Marine biologists have wondered for years why so-called "cock-eyed squids" (Histioteuthis heteropsis) one huge eye and another smaller eye on their heads. Today, thanks to the great work of a few scientists at Duke University, the marine biology community has a greater understanding of this odd natural phenomenon.
Kate Thomas, a professor of marine biology at Duke University, recently led a study looking into over 150 videos of cock-eyed squids from the Monterey Bay area of California. Submarines captured all of these videos over 26-year span of time.
Thomas found that all of the cock-eyed squids' eyes actually looked in two opposing directions. The larger eye always looked upward, while the smaller eye looked downwards. Although many in the marine biology field proposed this theory in the past, Dr. Thomas was the first to actually show how this works with tangible data.
The cock-eyed squid, which is officially a part of the histioteuthid family, uses the larger eye to look for any prey it might be able to catch silhouetted against the natural sunlight. The smaller eye, however, searches for bioluminescent organisms in darker layers of the sea. Typically, the cock-eyed squid is born with relatively normal-sized eyes, but the left eye soon begins rapidly bulging during juvenile development.
All of the videos Dr. Thomas studied showed the cock-eyed squid swimming with its tail facing upwards. The squid's larger eye always looked up towards the sky to track prey it might see outlined against the light of the sun.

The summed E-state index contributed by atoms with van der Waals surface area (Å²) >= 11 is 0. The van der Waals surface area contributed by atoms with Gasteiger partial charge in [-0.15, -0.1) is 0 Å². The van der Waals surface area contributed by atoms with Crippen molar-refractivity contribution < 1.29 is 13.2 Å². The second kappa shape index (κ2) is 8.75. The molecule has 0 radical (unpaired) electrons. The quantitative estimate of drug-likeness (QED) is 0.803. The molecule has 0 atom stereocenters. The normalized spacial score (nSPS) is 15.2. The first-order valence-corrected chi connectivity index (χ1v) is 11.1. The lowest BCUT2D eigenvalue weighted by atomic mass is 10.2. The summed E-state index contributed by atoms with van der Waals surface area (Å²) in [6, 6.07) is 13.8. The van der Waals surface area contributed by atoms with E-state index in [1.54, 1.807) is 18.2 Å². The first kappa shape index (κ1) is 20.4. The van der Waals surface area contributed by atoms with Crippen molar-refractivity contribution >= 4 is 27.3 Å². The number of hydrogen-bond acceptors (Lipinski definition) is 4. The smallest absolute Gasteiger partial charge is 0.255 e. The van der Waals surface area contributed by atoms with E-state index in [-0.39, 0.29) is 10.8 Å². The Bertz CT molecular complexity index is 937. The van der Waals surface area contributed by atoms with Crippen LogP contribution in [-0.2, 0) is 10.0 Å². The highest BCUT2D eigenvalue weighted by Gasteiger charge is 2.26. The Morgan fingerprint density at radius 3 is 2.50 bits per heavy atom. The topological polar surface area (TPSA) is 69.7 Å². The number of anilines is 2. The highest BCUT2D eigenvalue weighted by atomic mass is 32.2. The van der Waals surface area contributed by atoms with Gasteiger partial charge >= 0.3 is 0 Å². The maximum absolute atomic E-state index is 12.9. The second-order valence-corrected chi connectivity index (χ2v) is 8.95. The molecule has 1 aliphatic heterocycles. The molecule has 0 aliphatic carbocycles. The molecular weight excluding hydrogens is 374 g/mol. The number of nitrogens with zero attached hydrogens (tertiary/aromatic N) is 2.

When asked why the two eyes were so different in terms of size, Dr. Thomas told reporters that a larger upward facing eye greatly enhances the squid's overall visual perception. On the other hand, it makes no sense evolutionarily for the downward facing eye to bulge out, since it's tasked with making out bioluminescent images in darker regions of the ocean.
Researchers said that the cock-eyed squid tends to have a great deal of yellow pigmentation in the lens of the larger eye. They believe this pigment might help the squid tell the difference between the bioluminescence of certain prey (e.g. lanternfish) and the natural sunlight.
Although the size difference between the cock-eyed squid is startling, it's not the only squid in the histioteuthid family to have developed two very different eyes. Indeed, Professor Thomas notes that many other squids have a slightly larger upward facing eye with numerous smaller eyes on the sides. The only major difference with the cock-eyed squid and other histioteuthid squids is the massive size difference between the two eyes.
Most cock-eyed squids are found in the ocean between a depth of 200 and 1,000 meters. Scientists first discovered these squids around 100 years ago, and they have been fascinated with them ever since.
The Royal Society Publishing has published Dr. Thomas's study in the journal Philosophical Transactions of the Royal Society B. This study was published under the title "Two eyes for two purposes: in situ evidence for asymmetric vision in the cockeyed squids Histioteuthis heteropsis and Stigmatoteuthis dofleini."